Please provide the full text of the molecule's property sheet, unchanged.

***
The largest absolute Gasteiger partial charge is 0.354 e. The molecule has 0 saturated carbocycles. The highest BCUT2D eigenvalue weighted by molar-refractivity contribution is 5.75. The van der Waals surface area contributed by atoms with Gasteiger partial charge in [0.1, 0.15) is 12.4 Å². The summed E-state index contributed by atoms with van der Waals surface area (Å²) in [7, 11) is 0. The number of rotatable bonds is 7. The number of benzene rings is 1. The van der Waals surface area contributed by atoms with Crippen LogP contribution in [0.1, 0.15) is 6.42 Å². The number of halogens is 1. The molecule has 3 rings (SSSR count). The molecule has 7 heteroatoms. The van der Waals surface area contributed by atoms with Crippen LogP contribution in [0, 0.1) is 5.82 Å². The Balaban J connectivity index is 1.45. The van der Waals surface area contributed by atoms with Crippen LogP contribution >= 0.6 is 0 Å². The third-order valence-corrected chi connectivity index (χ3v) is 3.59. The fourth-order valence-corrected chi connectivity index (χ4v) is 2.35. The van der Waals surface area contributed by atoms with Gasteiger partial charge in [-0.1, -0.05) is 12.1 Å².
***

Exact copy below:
The largest absolute Gasteiger partial charge is 0.354 e. The molecule has 0 saturated carbocycles. The highest BCUT2D eigenvalue weighted by molar-refractivity contribution is 5.75. The van der Waals surface area contributed by atoms with Gasteiger partial charge in [0.1, 0.15) is 12.4 Å². The summed E-state index contributed by atoms with van der Waals surface area (Å²) in [7, 11) is 0. The number of rotatable bonds is 7. The number of benzene rings is 1. The van der Waals surface area contributed by atoms with Crippen LogP contribution in [0.1, 0.15) is 6.42 Å². The number of halogens is 1. The molecule has 3 rings (SSSR count). The molecule has 7 heteroatoms. The van der Waals surface area contributed by atoms with Crippen LogP contribution in [0, 0.1) is 5.82 Å². The Balaban J connectivity index is 1.45. The van der Waals surface area contributed by atoms with Crippen LogP contribution >= 0.6 is 0 Å². The third-order valence-corrected chi connectivity index (χ3v) is 3.59. The fourth-order valence-corrected chi connectivity index (χ4v) is 2.35. The van der Waals surface area contributed by atoms with Gasteiger partial charge in [-0.1, -0.05) is 12.1 Å².